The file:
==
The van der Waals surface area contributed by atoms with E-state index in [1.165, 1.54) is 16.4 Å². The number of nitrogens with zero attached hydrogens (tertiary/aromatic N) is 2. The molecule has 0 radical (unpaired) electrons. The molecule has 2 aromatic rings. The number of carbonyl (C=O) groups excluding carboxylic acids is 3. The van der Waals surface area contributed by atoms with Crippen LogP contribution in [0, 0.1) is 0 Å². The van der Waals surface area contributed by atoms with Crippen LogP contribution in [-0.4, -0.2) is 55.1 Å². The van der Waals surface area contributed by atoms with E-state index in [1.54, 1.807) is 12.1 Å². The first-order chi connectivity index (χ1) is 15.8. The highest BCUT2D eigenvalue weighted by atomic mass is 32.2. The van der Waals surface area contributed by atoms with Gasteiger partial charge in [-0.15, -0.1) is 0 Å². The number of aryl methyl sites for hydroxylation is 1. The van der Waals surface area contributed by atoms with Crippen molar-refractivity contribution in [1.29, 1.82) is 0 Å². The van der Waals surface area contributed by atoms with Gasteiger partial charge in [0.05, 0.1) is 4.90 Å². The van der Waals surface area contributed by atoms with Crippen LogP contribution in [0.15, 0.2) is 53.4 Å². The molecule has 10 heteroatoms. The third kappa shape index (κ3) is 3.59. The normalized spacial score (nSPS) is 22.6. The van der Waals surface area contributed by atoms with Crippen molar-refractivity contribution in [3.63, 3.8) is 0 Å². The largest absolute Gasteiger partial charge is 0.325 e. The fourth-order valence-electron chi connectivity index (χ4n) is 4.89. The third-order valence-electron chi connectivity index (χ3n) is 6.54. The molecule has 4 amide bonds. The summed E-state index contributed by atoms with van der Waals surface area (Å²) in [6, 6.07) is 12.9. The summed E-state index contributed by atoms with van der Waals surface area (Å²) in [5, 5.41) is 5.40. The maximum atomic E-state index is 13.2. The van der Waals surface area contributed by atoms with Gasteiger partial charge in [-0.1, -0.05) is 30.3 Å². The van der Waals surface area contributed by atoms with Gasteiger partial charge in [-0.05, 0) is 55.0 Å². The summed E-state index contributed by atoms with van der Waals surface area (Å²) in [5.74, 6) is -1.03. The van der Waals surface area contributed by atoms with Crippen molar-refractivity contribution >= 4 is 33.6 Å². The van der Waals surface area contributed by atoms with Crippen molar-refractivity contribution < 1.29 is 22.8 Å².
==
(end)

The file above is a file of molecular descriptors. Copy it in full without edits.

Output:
The van der Waals surface area contributed by atoms with E-state index in [1.165, 1.54) is 16.4 Å². The number of nitrogens with zero attached hydrogens (tertiary/aromatic N) is 2. The molecule has 0 radical (unpaired) electrons. The molecule has 2 aromatic rings. The number of carbonyl (C=O) groups excluding carboxylic acids is 3. The van der Waals surface area contributed by atoms with Crippen LogP contribution in [0, 0.1) is 0 Å². The van der Waals surface area contributed by atoms with Crippen LogP contribution in [-0.4, -0.2) is 55.1 Å². The van der Waals surface area contributed by atoms with E-state index in [1.54, 1.807) is 12.1 Å². The first-order chi connectivity index (χ1) is 15.8. The highest BCUT2D eigenvalue weighted by atomic mass is 32.2. The van der Waals surface area contributed by atoms with Gasteiger partial charge in [-0.15, -0.1) is 0 Å². The number of aryl methyl sites for hydroxylation is 1. The van der Waals surface area contributed by atoms with Crippen molar-refractivity contribution in [1.29, 1.82) is 0 Å². The van der Waals surface area contributed by atoms with Gasteiger partial charge in [0.05, 0.1) is 4.90 Å². The van der Waals surface area contributed by atoms with Crippen LogP contribution in [0.15, 0.2) is 53.4 Å². The molecule has 10 heteroatoms. The third kappa shape index (κ3) is 3.59. The normalized spacial score (nSPS) is 22.6. The van der Waals surface area contributed by atoms with Crippen molar-refractivity contribution in [3.63, 3.8) is 0 Å². The largest absolute Gasteiger partial charge is 0.325 e. The fourth-order valence-electron chi connectivity index (χ4n) is 4.89. The third-order valence-electron chi connectivity index (χ3n) is 6.54. The molecule has 4 amide bonds. The summed E-state index contributed by atoms with van der Waals surface area (Å²) in [6, 6.07) is 12.9. The summed E-state index contributed by atoms with van der Waals surface area (Å²) in [5, 5.41) is 5.40. The maximum atomic E-state index is 13.2. The van der Waals surface area contributed by atoms with Gasteiger partial charge in [-0.1, -0.05) is 30.3 Å². The van der Waals surface area contributed by atoms with Gasteiger partial charge in [-0.05, 0) is 55.0 Å². The summed E-state index contributed by atoms with van der Waals surface area (Å²) in [5.74, 6) is -1.03. The van der Waals surface area contributed by atoms with Crippen molar-refractivity contribution >= 4 is 33.6 Å². The van der Waals surface area contributed by atoms with Crippen molar-refractivity contribution < 1.29 is 22.8 Å².